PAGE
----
Color & Control:

Live and learn … 

Finding others who’re willing to share 

Whether it’s a new job, a new vehicle, or a new recipe, one of the  best ways to learn about something new is by asking someone who has tried it. The same is true for caregiving.

Those who’ve ‘been there and done that’ are often happy to share insights, make recommendations, suggest coping skills and offer tried and true solutions to help you manage. As a former caregiver for my parents, who entered the role without any background knowledge or previous involvement, I’m always happy to help “newbies”.

Caring for my mother who lived with Parkinson’s and Leukemia and my father who was diagnosed with Alzheimer’s disease proved to be immensely challenging. It also taught me a number of valuable lessons and provided me with a many worthwhile experiences – one of which was participating in a research study. The study teamed me with a veteran caregiver who was in a similar situation. Through our regular chats I was both supported and given helpful tips, tools and validation. (re: disease prognosis, local resources, coping mechanisms, etc.). Here are just a few personal recommendations to make your life easier: 

Prepare: While caregivers may not know exactly what lies ahead, they can recognize that a loved one will naturally age, their health will decline, and they will need some additional support. Trying to tackle the big picture can become overwhelming. Instead, start small. Familial caregiving responsibilities could be discussed amongst siblings. Homecare could be researched. Tours of long-term care homes could be scheduled. Unneeded magazine / newspaper subscriptions could be cancelled. Home downsizing could begin. Parental bills could be paid through automatic bank withdrawals. The parental car could be sold and alternative transportation could be explored. 

Seek out the “right” help: Your family doctor, the local pharmacist, bankers/financial planners, professional homecare services, a lawyer, a realtor, seniors’ transportation providers, house cleaners, senior centres, magazine articles, and many others all can lend a hand to family caregivers. Even the Internet can provide information—just please be careful to check the credentials of any online writer. Don’t be shy to ask for help from others and think outside the box when it comes to those who could help you. I remember hearing about a barber who once raised the alarm with the family of a regular older customer who hadn’t come in for his regular trim and shave for a few days. 

Recognize personal strengths, weaknesses, and limitations: If there are a few of you, try to choose caregiving tasks that you’ll be able to focus on and complete. The most sensible approach is for family members to draw from their own experience and personal skills sets and supplement with external support to cover weaknesses if possible. Those with a banking/financial background could take to pay parental bills and manage investments, while others may be more interested in handling grocery shopping, housework or driving. 

Realize that someone delegated to do an unwanted job may become a resistant caregiver. Also give some thought to a caregiver’s location and life circumstances … it is more difficult to provide care from a greater distance, if you have young children or a demanding job. This doesn’t mean that the family member living closest to the senior should immediately be delegated to become the primary caregiver but sometimes that just makes sense.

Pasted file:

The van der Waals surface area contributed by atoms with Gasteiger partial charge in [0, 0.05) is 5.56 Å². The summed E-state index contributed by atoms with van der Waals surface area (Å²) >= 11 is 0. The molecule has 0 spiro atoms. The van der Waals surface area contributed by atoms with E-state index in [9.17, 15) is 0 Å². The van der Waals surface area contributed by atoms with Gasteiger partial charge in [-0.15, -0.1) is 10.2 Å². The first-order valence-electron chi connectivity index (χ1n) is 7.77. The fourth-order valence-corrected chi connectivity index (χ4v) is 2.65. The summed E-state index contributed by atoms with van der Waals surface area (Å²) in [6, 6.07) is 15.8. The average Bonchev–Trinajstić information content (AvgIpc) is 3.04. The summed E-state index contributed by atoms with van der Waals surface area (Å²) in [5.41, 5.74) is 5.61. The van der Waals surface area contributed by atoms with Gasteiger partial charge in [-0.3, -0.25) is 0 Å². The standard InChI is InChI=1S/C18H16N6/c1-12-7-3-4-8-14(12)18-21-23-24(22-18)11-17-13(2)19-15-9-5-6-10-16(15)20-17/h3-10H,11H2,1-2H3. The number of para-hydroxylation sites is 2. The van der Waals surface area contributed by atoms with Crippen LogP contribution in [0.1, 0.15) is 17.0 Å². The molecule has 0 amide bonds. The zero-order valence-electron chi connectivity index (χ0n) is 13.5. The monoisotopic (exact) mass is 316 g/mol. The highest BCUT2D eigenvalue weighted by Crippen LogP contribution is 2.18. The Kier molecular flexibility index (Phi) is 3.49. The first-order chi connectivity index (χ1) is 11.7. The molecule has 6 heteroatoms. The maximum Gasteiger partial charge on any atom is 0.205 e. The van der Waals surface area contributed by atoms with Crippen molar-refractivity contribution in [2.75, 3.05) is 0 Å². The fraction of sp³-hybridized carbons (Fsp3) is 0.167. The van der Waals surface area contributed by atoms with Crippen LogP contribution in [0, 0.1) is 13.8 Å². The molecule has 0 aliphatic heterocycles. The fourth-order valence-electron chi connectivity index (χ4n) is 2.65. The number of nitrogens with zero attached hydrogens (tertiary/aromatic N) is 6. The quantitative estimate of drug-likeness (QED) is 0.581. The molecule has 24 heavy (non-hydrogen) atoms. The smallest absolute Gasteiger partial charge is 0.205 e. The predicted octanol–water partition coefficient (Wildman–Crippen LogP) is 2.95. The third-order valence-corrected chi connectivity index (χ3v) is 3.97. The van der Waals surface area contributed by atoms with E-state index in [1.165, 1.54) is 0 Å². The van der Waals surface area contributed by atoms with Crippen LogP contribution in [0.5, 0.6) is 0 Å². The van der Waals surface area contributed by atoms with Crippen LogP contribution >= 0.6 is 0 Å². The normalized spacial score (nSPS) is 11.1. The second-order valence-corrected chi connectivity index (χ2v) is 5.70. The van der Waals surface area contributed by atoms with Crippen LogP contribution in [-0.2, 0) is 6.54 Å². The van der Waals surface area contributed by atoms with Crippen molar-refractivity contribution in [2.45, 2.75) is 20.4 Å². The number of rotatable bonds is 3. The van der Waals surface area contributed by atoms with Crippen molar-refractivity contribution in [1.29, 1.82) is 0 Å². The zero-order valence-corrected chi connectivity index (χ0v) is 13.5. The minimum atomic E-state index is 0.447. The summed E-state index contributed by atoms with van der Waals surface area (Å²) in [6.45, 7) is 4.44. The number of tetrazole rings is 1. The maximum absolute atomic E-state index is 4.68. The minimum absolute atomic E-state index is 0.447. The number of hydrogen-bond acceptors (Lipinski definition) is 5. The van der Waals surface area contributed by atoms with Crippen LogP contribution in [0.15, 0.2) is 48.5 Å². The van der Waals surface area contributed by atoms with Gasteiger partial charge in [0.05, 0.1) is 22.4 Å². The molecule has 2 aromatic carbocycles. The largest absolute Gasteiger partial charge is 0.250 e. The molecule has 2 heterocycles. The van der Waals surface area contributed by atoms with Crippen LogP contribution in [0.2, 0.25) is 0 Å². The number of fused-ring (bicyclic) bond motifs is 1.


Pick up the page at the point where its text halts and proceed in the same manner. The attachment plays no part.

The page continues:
Think of yourself: But when focusing on helping and supporting a loved one, it’s easy to put yourself last. Respite breaks can provide caregivers a chance to do something just for themselves and can take many forms such as listening to music, reviving a hobby, registering for a class, gardening, or hiring an outside professional to watch Mom/Dad for the day. My sisters and I found Dad a hospital day program which he attended a couple of days a week. Having him away and under the watchful eyes of trained program staffers allowed my mother some time to herself. Often, she would use this time to simply sleep – something she sorely needed! 

Embrace the joys of caregiving: Granted, much of caregiving is described as stressful, challenging, and even heart-wrenching, but there are bright moments to be had. After caring for my parents, I became more aware of what I could achieve, strengthened my own self-confidence, learned more about my mother and father, built better relationships with my two sisters, became a better organizer, and improved as a writer. Other bright moments can be found as well. As just one example, I remember often taking Dad a frosted mochaccino when I visited him. It was a treat for me to share special time with him and watch him gulp down the drink and smile broadly afterwards. 

Take pride in what you do: Caregiving can be taxing physically, mentally, and emotionally. Family caregivers may feel obligated to help and have feelings of guilt that they are not doing enough or can’t fix things. 

Initially, I felt weighed down as I struggled to deal with my parents needs as they began to decline and I was concerned by all the related caregiving responsibilities I had taken on. Over time, my mindset changed and my routine and skill set improved. Gradually, I became more proud and more fulfilled in my role. 

Let’s face facts … not all of us are cut out to be caregivers, but those who can, and do, are taking on vital work. Keeping a loved one safe and comfortable while providing them with the best quality of life possible is now simple task. Well done. Pat yourself on the back—you deserve it!  

Rick Lauber is a freelance writer. He has written two books, Caregiver’s Guide for Canadians and The Successful Caregiver’s Guide.

Related Articles

Recent Articles

Complimentary Issue

If you would like to receive a free digital copy of this magazine enter your email.